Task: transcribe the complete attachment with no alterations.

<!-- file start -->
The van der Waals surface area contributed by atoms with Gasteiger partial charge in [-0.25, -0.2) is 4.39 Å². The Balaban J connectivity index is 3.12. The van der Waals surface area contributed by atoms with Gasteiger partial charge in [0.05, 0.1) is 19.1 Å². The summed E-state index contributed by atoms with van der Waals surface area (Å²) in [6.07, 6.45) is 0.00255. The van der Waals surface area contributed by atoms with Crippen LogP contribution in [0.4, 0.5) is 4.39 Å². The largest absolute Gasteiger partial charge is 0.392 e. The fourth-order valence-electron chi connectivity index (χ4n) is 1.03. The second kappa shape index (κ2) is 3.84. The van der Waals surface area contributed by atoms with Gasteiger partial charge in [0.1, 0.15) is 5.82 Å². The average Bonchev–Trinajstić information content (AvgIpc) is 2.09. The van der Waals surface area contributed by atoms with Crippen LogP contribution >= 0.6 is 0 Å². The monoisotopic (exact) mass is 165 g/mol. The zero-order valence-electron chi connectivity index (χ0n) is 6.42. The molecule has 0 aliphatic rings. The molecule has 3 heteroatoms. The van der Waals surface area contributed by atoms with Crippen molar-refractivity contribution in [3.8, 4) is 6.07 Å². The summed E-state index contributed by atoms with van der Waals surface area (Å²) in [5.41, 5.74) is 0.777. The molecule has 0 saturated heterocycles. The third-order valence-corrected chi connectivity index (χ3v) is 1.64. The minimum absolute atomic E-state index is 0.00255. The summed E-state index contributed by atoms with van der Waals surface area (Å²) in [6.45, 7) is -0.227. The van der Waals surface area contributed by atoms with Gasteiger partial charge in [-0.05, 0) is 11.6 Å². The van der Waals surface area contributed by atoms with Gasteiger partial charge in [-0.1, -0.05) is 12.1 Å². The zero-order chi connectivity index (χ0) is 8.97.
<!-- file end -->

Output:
The van der Waals surface area contributed by atoms with Gasteiger partial charge in [-0.25, -0.2) is 4.39 Å². The Balaban J connectivity index is 3.12. The van der Waals surface area contributed by atoms with Gasteiger partial charge in [0.05, 0.1) is 19.1 Å². The summed E-state index contributed by atoms with van der Waals surface area (Å²) in [6.07, 6.45) is 0.00255. The van der Waals surface area contributed by atoms with Crippen LogP contribution in [0.4, 0.5) is 4.39 Å². The largest absolute Gasteiger partial charge is 0.392 e. The fourth-order valence-electron chi connectivity index (χ4n) is 1.03. The second kappa shape index (κ2) is 3.84. The van der Waals surface area contributed by atoms with Gasteiger partial charge in [0.1, 0.15) is 5.82 Å². The average Bonchev–Trinajstić information content (AvgIpc) is 2.09. The van der Waals surface area contributed by atoms with Crippen LogP contribution >= 0.6 is 0 Å². The monoisotopic (exact) mass is 165 g/mol. The zero-order valence-electron chi connectivity index (χ0n) is 6.42. The molecule has 0 aliphatic rings. The molecule has 3 heteroatoms. The van der Waals surface area contributed by atoms with Crippen molar-refractivity contribution in [3.8, 4) is 6.07 Å². The summed E-state index contributed by atoms with van der Waals surface area (Å²) in [5.41, 5.74) is 0.777. The molecule has 0 saturated heterocycles. The third-order valence-corrected chi connectivity index (χ3v) is 1.64. The minimum absolute atomic E-state index is 0.00255. The summed E-state index contributed by atoms with van der Waals surface area (Å²) in [6.45, 7) is -0.227. The van der Waals surface area contributed by atoms with Gasteiger partial charge in [-0.05, 0) is 11.6 Å². The van der Waals surface area contributed by atoms with Gasteiger partial charge in [-0.1, -0.05) is 12.1 Å². The zero-order chi connectivity index (χ0) is 8.97.